For any founder-led company, there is always a critical leadership question: Who takes the reigns after the founder? The beauty industry is no different. Iconic brands often have even more iconic founders and their company names and personal names have often intermingled. But whether a beauty brand is a global icon or a dazzling newcomer, the timing and choice of a new leader can be a complex and emotionally charged process, requiring more foresight, time, and thoughtful planning than other leadership transitions.
There are some unique elements that make beauty founder succession so complex. One is that the brand often starts as the solution to a personal problem or challenge and many of the brands carry the founder’s name in their moniker. Secondly, beauty founders are often highly visible in consumer-to-consumer communications, engaging on social media, doing retailer tours, and getting involved in product development. However, as the business scales, the leadership muscles required change, and founders (and funders) must evaluate how to build for the next chapter – approaching the delicate and critical topic of succession.
Based on conversations with our clients and other industry leaders, we delve into what has worked well in leadership transitions along with some pitfalls to watch out for as businesses prepare for their next chapters.
No One Likes Surprises: Plan for the Long Run
Founder succession in beauty happens often and takes on many forms. While succession planning is always delicate—it requires founders to grapple with their own identity and legacy—advance planning is necessary for a smooth transition. The first step is alignment between shareholders and the founder, ensuring there is clarity about the intent for a founder succession and then determining the timing.
For investors, if bringing in a more seasoned CEO is part of the investment thesis, funders should be upfront about this to build trust with the founder. This would also establish succession as a priority and the eventual transition as a natural occurrence.
For founders, the moment to decide “it’s time” is always tricky. It is a complicated feeling to “relinquish” control over something you’ve built intimately for so long. However, the decision to bring in a new CEO is forward-looking, focusing on how to secure the company’s position for the long run – far beyond today. “When we got to about 40 people, I realized I don’t know how to do this. What I do know how to do is build a brand,” said Sheena Zadeh-Daly, Founder of Kosas, during the 2023 WWD Beauty CEO Summit. “I’m an artist – I’m probably not the right person to go to ask questions about the supply chain.”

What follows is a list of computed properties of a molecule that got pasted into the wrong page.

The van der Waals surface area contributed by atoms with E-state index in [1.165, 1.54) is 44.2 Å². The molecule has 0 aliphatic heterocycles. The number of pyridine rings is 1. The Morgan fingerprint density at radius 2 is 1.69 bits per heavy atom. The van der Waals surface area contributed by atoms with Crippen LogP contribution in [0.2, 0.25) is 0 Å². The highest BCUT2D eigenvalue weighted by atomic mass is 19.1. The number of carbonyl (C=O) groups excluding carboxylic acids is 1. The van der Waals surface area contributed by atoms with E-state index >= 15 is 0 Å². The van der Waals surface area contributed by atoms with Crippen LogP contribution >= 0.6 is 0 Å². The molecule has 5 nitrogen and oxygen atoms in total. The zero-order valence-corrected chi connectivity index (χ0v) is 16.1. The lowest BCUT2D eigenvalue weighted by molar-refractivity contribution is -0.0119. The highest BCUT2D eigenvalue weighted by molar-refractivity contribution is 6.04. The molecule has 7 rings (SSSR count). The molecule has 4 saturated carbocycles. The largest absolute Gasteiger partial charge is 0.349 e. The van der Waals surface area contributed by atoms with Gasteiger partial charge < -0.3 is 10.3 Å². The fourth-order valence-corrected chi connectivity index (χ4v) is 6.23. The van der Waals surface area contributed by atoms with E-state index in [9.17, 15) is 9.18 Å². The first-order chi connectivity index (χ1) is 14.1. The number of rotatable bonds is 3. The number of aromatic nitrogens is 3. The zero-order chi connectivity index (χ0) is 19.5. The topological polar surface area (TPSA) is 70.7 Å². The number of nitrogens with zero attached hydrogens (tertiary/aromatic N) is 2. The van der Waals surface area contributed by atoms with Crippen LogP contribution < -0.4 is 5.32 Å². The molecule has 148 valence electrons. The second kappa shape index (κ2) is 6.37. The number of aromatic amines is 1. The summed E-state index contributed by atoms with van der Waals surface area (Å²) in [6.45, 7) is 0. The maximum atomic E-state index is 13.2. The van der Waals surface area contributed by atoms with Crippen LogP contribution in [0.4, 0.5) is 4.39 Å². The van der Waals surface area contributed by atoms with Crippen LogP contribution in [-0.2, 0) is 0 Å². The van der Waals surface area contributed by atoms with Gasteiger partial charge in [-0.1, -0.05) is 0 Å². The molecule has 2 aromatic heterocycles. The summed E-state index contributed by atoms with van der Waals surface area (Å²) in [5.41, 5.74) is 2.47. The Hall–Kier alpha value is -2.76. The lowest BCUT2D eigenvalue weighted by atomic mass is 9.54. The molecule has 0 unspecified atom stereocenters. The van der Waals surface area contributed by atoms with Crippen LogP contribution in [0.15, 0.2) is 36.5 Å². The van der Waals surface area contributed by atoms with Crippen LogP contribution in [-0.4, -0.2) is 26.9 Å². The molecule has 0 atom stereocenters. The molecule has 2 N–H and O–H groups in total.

Amanda Baldwin, incoming CEO of Olaplex and previously the founder-successor CEO of Supergoop!, shares, “The greatest founders are often the ones who fundamentally believe they don’t need to do it on their own. Bringing in a CEO is the biggest sign of saying, ‘I believe in what I’m doing.’”
Look for Different Pieces of the Puzzle, Not for the Same Shape
While it might seem tempting to select a successor who appears to be a replica of the founder, everyone involved in succession planning must be aware of – and wary of – affinity bias (which is the tendency to be naturally drawn toward individuals with similar characteristics, backgrounds, and interests). The incoming leader should share the core values and beliefs of the company mission, but they also should possess different skill sets to scale and drive the next chapter of the business. “The process is about matching-making and fit with each other, not about right and wrong,” explains Baldwin.
This type of approach has worked out well in many instances. “The best founder/CEO combos bring complementary – often opposite ends of the spectrum – skillsets, but at the same time, they have an appreciation for each other’s respective strengths,” says Hui Chan, Managing Director at Bain Capital who invests in the consumer and beauty sector. “Take the Creative/Analytical duo where the creative also loves data, and the analytical mind that deep down is an artist – those are the partnerships that have worked best. They each bring something to the table while also pushing each other’s capabilities at the same time.”